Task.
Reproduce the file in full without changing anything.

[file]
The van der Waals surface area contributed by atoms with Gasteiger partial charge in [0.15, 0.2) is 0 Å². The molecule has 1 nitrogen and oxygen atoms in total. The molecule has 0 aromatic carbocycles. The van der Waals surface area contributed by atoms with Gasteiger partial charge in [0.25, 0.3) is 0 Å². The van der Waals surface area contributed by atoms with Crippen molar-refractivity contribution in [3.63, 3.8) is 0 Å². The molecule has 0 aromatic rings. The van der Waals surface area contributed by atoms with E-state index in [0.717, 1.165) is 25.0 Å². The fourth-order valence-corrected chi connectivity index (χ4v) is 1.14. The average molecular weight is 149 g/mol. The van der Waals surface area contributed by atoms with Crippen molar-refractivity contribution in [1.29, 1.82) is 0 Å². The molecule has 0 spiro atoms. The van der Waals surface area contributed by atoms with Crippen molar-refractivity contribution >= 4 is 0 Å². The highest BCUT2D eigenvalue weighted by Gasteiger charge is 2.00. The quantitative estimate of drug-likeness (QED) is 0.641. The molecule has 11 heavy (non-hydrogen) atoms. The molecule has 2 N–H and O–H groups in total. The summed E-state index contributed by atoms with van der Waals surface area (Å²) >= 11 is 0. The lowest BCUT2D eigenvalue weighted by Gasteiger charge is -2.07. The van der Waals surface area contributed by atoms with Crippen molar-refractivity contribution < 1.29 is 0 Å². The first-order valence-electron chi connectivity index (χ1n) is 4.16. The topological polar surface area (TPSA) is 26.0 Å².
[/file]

The van der Waals surface area contributed by atoms with Gasteiger partial charge in [0.15, 0.2) is 0 Å². The molecule has 1 nitrogen and oxygen atoms in total. The molecule has 0 aromatic carbocycles. The van der Waals surface area contributed by atoms with Gasteiger partial charge in [0.25, 0.3) is 0 Å². The van der Waals surface area contributed by atoms with Crippen molar-refractivity contribution in [3.63, 3.8) is 0 Å². The molecule has 0 aromatic rings. The van der Waals surface area contributed by atoms with E-state index in [0.717, 1.165) is 25.0 Å². The fourth-order valence-corrected chi connectivity index (χ4v) is 1.14. The average molecular weight is 149 g/mol. The van der Waals surface area contributed by atoms with Crippen molar-refractivity contribution in [1.29, 1.82) is 0 Å². The molecule has 0 spiro atoms. The van der Waals surface area contributed by atoms with Crippen molar-refractivity contribution >= 4 is 0 Å². The highest BCUT2D eigenvalue weighted by Gasteiger charge is 2.00. The quantitative estimate of drug-likeness (QED) is 0.641. The molecule has 11 heavy (non-hydrogen) atoms. The molecule has 2 N–H and O–H groups in total. The summed E-state index contributed by atoms with van der Waals surface area (Å²) >= 11 is 0. The lowest BCUT2D eigenvalue weighted by Gasteiger charge is -2.07. The van der Waals surface area contributed by atoms with Crippen molar-refractivity contribution < 1.29 is 0 Å². The first-order valence-electron chi connectivity index (χ1n) is 4.16. The topological polar surface area (TPSA) is 26.0 Å².